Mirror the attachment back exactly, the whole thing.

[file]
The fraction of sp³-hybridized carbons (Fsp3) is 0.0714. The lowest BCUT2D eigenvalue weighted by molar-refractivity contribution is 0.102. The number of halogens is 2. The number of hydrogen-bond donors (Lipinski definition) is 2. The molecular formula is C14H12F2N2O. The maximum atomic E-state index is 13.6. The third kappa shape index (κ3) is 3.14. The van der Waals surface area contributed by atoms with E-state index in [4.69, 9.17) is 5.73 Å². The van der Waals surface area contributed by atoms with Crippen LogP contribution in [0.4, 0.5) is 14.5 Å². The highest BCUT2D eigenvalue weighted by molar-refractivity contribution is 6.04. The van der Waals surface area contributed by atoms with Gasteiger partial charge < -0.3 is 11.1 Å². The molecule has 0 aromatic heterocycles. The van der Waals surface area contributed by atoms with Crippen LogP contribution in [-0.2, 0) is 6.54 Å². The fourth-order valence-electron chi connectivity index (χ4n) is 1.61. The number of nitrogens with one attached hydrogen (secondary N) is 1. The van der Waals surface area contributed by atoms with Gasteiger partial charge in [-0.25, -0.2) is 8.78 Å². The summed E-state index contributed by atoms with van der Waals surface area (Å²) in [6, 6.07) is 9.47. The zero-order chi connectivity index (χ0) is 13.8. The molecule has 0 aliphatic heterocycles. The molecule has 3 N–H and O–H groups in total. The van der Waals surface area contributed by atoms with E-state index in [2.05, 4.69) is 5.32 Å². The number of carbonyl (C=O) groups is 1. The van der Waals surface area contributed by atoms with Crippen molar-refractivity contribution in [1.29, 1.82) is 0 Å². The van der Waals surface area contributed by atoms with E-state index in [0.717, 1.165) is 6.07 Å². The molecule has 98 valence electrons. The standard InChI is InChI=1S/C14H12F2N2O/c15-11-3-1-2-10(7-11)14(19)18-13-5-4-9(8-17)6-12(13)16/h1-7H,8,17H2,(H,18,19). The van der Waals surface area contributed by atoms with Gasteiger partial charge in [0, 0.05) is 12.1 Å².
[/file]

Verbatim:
The fraction of sp³-hybridized carbons (Fsp3) is 0.0714. The lowest BCUT2D eigenvalue weighted by molar-refractivity contribution is 0.102. The number of halogens is 2. The number of hydrogen-bond donors (Lipinski definition) is 2. The molecular formula is C14H12F2N2O. The maximum atomic E-state index is 13.6. The third kappa shape index (κ3) is 3.14. The van der Waals surface area contributed by atoms with E-state index in [4.69, 9.17) is 5.73 Å². The van der Waals surface area contributed by atoms with Crippen LogP contribution in [0.4, 0.5) is 14.5 Å². The highest BCUT2D eigenvalue weighted by molar-refractivity contribution is 6.04. The van der Waals surface area contributed by atoms with Gasteiger partial charge < -0.3 is 11.1 Å². The molecule has 0 aromatic heterocycles. The van der Waals surface area contributed by atoms with Crippen LogP contribution in [-0.2, 0) is 6.54 Å². The fourth-order valence-electron chi connectivity index (χ4n) is 1.61. The number of nitrogens with one attached hydrogen (secondary N) is 1. The van der Waals surface area contributed by atoms with Gasteiger partial charge in [-0.25, -0.2) is 8.78 Å². The summed E-state index contributed by atoms with van der Waals surface area (Å²) in [6, 6.07) is 9.47. The zero-order chi connectivity index (χ0) is 13.8. The molecule has 0 aliphatic heterocycles. The molecule has 3 N–H and O–H groups in total. The van der Waals surface area contributed by atoms with E-state index in [2.05, 4.69) is 5.32 Å². The number of carbonyl (C=O) groups is 1. The van der Waals surface area contributed by atoms with Crippen molar-refractivity contribution in [1.29, 1.82) is 0 Å². The van der Waals surface area contributed by atoms with E-state index in [0.717, 1.165) is 6.07 Å². The molecule has 98 valence electrons. The standard InChI is InChI=1S/C14H12F2N2O/c15-11-3-1-2-10(7-11)14(19)18-13-5-4-9(8-17)6-12(13)16/h1-7H,8,17H2,(H,18,19). The van der Waals surface area contributed by atoms with Gasteiger partial charge in [0, 0.05) is 12.1 Å².